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Publication numberUS6954467 B1
Publication typeGrant
Application numberUS 09/656,130
Publication dateOct 11, 2005
Filing dateSep 6, 2000
Priority dateSep 7, 1999
Fee statusLapsed
Also published asCA2349708A1, CN1337109A, DE60020669D1, DE60020669T2, EP1127427A1, EP1127427B1, US20050089065, WO2001019032A1
Publication number09656130, 656130, US 6954467 B1, US 6954467B1, US-B1-6954467, US6954467 B1, US6954467B1
InventorsPaul V. Hillier, Peter J. Lanigan, Nicoll B. Shepherd
Original AssigneeKoninklijke Philips Electronics N.V.
Export CitationBiBTeX, EndNote, RefMan
External Links: USPTO, USPTO Assignment, Espacenet
Clustered networked devices
US 6954467 B1
Abstract
A local communication system comprises a first cluster (10) of devices interconnected for the communication of messages via a first data bus (18) and in accordance with a first set of communication protocols, a second cluster (20) interconnected via a second data bus (28) and following the first set of communication protocols; and a data channel (41) linking a device (19) of the first cluster (10) and a device (29) of the second cluster (20). The data channel (41) suitably comprises an RF link supporting communication of messages in accordance with a second set of communications protocols. A device (19) of the first cluster (10) holds a stored software representation of operational features of a selected device (DVHS-2) of the second cluster (20) and any device (11) of the first cluster wishing to interact with said selected device (DVHS-2; 22) instead interacts with said stored representation.
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Claims(3)
1. A local communication system comprising:
a first cluster of devices interconnected for the communication of messages via a first data bus and in accordance with a first set of communication protocols;
a second cluster of devices interconnected for the communication of messages via a second data bus and in accordance with said first set of communication protocols; and
a data channel linking said first cluster and said second cluster, said data channel supporting communication of messages in accordance with a second set of communications protocols;
wherein a device of the first cluster holds a stored software representation of operational features of a selected device of the second cluster and any device of the first cluster wishing to interact with said selected device instead interacts with said stored representation, and
wherein said stored representation is modified in response to limitations of said data channel.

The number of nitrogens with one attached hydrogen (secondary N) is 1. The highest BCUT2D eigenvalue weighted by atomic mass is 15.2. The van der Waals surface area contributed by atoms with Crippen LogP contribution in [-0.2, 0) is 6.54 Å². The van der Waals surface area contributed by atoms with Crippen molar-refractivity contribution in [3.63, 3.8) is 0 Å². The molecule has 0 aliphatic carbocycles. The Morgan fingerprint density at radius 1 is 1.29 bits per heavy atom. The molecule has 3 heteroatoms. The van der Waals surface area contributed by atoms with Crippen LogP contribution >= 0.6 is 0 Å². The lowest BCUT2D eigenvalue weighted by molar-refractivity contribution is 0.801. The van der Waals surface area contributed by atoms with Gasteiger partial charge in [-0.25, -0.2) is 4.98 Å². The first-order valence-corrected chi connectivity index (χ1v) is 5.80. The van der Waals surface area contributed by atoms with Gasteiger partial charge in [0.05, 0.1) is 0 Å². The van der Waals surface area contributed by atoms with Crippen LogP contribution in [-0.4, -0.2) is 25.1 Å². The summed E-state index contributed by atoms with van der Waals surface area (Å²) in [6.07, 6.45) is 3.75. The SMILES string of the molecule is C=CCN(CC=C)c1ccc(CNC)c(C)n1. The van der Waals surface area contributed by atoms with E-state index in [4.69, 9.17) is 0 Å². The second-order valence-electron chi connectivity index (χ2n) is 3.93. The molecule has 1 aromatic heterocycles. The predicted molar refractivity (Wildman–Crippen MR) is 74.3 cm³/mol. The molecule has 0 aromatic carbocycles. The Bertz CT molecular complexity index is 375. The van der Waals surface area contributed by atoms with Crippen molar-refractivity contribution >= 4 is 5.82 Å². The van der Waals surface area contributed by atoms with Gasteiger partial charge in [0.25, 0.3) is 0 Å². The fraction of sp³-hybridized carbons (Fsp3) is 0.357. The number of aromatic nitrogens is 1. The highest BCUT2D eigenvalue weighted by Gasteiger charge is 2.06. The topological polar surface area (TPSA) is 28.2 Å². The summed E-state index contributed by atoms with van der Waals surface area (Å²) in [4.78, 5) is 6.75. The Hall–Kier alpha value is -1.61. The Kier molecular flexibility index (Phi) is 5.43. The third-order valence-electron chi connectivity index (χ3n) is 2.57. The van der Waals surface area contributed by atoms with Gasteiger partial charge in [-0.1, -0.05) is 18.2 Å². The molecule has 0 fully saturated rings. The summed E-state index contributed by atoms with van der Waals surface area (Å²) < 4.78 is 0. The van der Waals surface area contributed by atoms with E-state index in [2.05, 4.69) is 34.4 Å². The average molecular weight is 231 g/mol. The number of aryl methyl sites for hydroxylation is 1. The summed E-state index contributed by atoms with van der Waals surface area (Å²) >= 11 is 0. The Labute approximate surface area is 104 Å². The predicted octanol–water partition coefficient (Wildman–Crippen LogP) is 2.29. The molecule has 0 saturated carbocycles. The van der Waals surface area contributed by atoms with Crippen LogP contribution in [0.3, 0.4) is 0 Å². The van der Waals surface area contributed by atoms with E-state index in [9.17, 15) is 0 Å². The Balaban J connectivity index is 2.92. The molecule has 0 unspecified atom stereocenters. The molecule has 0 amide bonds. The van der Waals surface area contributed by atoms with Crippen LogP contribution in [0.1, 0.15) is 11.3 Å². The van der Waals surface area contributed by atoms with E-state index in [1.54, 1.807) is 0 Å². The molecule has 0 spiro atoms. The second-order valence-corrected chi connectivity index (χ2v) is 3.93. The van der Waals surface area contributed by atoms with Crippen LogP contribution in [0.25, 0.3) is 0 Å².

2. A local communication system comprising:
a first cluster of devices interconnected for the communication of messages via a first data bus and in accordance with a first set of communication protocols;
a second cluster of devices interconnected for the communication of messages via a second data bus and in accordance with said first set of communication protocols; and
a data channel linking said first cluster and said second cluster, said data channel supporting communication of messages in accordance with a second set of communications protocols,
wherein a device of the first cluster holds a stored software representation of operational features of a selected device of the second cluster and any device of the first cluster wishing to interact with said selected device instead interacts with said stored representation,
wherein said stored representation is generated by said selected device and transmitted via said data channel to said device of the first cluster, and
wherein said stored representation is modified, on receipt by said device of the first cluster, in response to limitations of said data channel.
3. A communication system comprising:
a first cluster of devices interconnected via a first data bus and adapted to communicate in accordance with a first set of communication protocols;
a second cluster of devices interconnected via a second data bus and adapted to communicate in accordance with said first set of communication protocols; and
a data channel linking said first data bus and said second data bus, said data channel adapted to support communication of messages between the first and second clusters in accordance with a second set of communications protocols,
wherein a first device of the first cluster stores a software representation of operational features of a selected device of the second cluster, permitting a second device of the first cluster to control the selected device by executing the software representation,
wherein said stored software representation is modified, on receipt by said first device of the first cluster, in response to limitations of said data channel.
Description
BACKGROUND OF THE INVENTION

The present invention relates to networked systems composed of a plurality of devices clustered for the exchange of data and control messages formatted according to predetermined protocols and, in particular although not essentially, to such systems where inter-device communication between some of the devices is via wireless link. The invention further relates to devices for use in groups or clusters to form such systems.